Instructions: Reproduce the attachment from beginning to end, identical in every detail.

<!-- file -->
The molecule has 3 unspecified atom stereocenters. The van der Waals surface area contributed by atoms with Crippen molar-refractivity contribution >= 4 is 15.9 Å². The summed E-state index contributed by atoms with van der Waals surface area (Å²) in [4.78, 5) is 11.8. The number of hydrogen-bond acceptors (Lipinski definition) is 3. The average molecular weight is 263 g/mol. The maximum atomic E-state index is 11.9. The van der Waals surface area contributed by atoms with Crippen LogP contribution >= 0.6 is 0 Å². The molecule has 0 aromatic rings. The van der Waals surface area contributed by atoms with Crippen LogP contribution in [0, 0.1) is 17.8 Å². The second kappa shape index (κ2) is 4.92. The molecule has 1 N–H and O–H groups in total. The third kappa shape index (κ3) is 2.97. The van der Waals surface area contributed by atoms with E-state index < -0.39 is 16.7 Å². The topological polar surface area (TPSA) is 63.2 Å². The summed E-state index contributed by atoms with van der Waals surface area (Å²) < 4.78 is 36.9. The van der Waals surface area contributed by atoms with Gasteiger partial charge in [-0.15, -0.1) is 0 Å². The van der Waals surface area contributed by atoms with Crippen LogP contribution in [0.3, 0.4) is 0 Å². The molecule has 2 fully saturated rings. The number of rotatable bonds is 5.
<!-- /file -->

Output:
The molecule has 3 unspecified atom stereocenters. The van der Waals surface area contributed by atoms with Crippen molar-refractivity contribution >= 4 is 15.9 Å². The summed E-state index contributed by atoms with van der Waals surface area (Å²) in [4.78, 5) is 11.8. The number of hydrogen-bond acceptors (Lipinski definition) is 3. The average molecular weight is 263 g/mol. The maximum atomic E-state index is 11.9. The van der Waals surface area contributed by atoms with Crippen LogP contribution >= 0.6 is 0 Å². The molecule has 0 aromatic rings. The van der Waals surface area contributed by atoms with Crippen LogP contribution in [0, 0.1) is 17.8 Å². The second kappa shape index (κ2) is 4.92. The molecule has 1 N–H and O–H groups in total. The third kappa shape index (κ3) is 2.97. The van der Waals surface area contributed by atoms with E-state index < -0.39 is 16.7 Å². The topological polar surface area (TPSA) is 63.2 Å². The summed E-state index contributed by atoms with van der Waals surface area (Å²) < 4.78 is 36.9. The van der Waals surface area contributed by atoms with Gasteiger partial charge in [-0.15, -0.1) is 0 Å². The van der Waals surface area contributed by atoms with Crippen LogP contribution in [0.3, 0.4) is 0 Å². The molecule has 2 fully saturated rings. The number of rotatable bonds is 5.